Perhaps the question is not “should you,” but “can you” drink alcohol safely. It is generally accepted, although research indicates that if you become addicted to a substance that makes your life unmanageable, you are at high risk to develop dependence, abuse, or addiction to other substances. Nevertheless, the question continues to be asked, “I’ve never had a problem with alcohol. Should recovering drug addicts drink alcohol?”
When it comes to answering the question, should recovering drug addicts drink alcohol, the answer depends on what “okay” means. You need to consider these factors before answering that question.
If in saying it’s okay that recovering drug addicts drink alcohol you mean that it’s “safe” then consuming alcohol should be considered a calculated risk. Studies have shown that a recovering addict is at risk to develop a problem with alcohol or be triggered to use their primary drug when drinking. Thus, if you deeply struggle with addictive habits as a drug addict, the answer to should recovering drug addicts drink alcohol may be no for you.
It’s strange that professionally and in research, people still make a distinction between alcohol and drugs. There is no scientific reason to separate alcohol from all other substances. The illusion is also clear in the similar distinction between medications and drugs. In fact, all mood-altering substances are capable of doing damage. This is another reason why the answer to the question, should recovering drug addicts drink alcohol may likely be no.
Occasionally, the obvious is overlooked. Alcohol is dangerous when combined with other drugs. Notably, using benzodiazepines (Ativan, Xanax, Valium, and others) and alcohol together is likely to cause substantially amplified effects. It has the potential to be lethal.
Manageability is essential to the life of a person in recovery. If the goal is to drink in moderation, then individuals need to consider how many aspects of their life are at a happy medium. If you aren’t able to do moderation in your close relationships, careers, or managing your daily life, then drinking in moderation is more of an illusion than anything else.
It is worth it to consider what amount of alcohol is moderate to you and what your motives are as well. You need to consider:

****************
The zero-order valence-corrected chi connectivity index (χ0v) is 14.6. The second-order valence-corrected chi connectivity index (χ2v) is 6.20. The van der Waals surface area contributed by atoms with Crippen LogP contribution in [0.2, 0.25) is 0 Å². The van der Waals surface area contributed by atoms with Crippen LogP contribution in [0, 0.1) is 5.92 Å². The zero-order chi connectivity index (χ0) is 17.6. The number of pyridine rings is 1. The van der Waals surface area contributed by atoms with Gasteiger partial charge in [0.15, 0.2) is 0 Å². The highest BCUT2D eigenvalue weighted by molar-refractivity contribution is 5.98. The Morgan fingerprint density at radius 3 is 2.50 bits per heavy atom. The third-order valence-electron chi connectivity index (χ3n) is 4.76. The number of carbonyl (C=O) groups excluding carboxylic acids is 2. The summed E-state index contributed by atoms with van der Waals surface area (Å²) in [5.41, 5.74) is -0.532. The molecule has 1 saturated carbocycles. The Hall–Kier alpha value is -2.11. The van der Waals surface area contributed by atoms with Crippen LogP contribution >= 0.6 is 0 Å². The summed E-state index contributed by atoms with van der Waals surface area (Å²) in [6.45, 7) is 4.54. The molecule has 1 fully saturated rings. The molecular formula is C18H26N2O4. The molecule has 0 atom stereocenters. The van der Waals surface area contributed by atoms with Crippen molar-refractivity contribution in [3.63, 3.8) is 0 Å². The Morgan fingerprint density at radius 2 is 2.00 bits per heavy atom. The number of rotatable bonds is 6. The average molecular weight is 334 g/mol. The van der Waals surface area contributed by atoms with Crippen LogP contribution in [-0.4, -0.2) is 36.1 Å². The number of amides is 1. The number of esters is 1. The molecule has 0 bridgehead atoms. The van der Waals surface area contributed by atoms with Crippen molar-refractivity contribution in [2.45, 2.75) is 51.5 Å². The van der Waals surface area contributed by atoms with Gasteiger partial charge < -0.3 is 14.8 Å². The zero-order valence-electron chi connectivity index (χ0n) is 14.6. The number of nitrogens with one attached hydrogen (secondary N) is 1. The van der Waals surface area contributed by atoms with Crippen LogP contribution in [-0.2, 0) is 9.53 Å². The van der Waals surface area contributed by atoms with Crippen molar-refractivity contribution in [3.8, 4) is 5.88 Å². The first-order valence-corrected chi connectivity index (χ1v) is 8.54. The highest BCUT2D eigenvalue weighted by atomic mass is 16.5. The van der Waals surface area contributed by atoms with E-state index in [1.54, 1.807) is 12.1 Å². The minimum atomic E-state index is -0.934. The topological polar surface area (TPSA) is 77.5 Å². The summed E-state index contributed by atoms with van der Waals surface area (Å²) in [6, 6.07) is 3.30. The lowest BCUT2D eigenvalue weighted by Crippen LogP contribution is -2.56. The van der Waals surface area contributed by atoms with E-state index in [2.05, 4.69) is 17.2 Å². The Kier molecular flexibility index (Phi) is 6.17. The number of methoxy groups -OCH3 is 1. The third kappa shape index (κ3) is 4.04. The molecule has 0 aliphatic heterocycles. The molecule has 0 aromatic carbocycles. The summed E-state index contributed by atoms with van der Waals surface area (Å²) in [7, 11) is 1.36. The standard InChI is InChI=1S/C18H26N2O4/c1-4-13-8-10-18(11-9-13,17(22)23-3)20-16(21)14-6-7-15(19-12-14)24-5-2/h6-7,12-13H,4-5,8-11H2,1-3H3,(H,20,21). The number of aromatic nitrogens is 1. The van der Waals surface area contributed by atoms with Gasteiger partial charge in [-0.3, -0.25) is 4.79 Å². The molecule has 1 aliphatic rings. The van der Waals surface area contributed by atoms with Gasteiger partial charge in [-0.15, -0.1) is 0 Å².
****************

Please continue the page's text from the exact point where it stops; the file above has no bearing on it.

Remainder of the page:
You put yourself in jeopardy when you drink to:
You should talk this over with loved ones and others close to you. Not only to consider your motives but also to find out how they feel about your drinking and what they may be concerned about.
It’s a good idea to write out and let others know what your limits are. It’s also a good idea to listen to the responses that come up when talking about your limits with others. That way you don’t deceive yourself.
Other people in recovery are the best sounding board because they immediately recognize when you’re rationalizing. It is obvious in the language being used.
Red flags when it comes to the verbiage you use to describe your limits include:
The object of language like this is to leave the door open, so to speak. Unfortunately, responsibility doesn’t work this way. If the door to use substances is left open, the substance use disorder will reappear.
Accountability hangs on being specific. So be prepared to consider answering the following questions:
Recording in a journal the amount you drink, how often you drink, and why you choose to drink is an effective safeguard. Otherwise, one or two drinks become two or three, which can easily become four or five. To quote Guns & Roses (an 80s and 90s rock group), “I used to do a little but the little didn’t do so the little got more and more.”
The greatest risk in using alcohol is that after even just one drink, you may find yourself craving your primary drug of choice. If this happens even just once, then the risk of drinking is too great.
Alcohol tends to reduce inhibitions without regard for whether the inhibition is a healthy one or an unhealthy one. The fear of relapse is healthy and should not be altered by alcohol.
So, should recovering drug addicts drink alcohol? Numerous studies were conducted in several countries. The results yielded two main theories about how alcohol use for a recovering drug addict might be harmful. They are:
Drinking alcohol can reduce inhibitions and lead to feelings of reward that people with SUDs are familiar with. This can increase their craving for their drug of choice.
Recovering addicts might increase their drinking to make up for the absence of their primary drug. This is an attempt to substitute one drug for another to solve the original purpose of their drug use. For example, you may be depressed and use cocaine to ease the depression, then you may begin using alcohol to meet that purpose.
Both theories were investigated and the results showed that there is more support for the drinking-induced relapse theory. This means that drinking alcohol is associated with more use of the primary drug and a higher likelihood of relapse.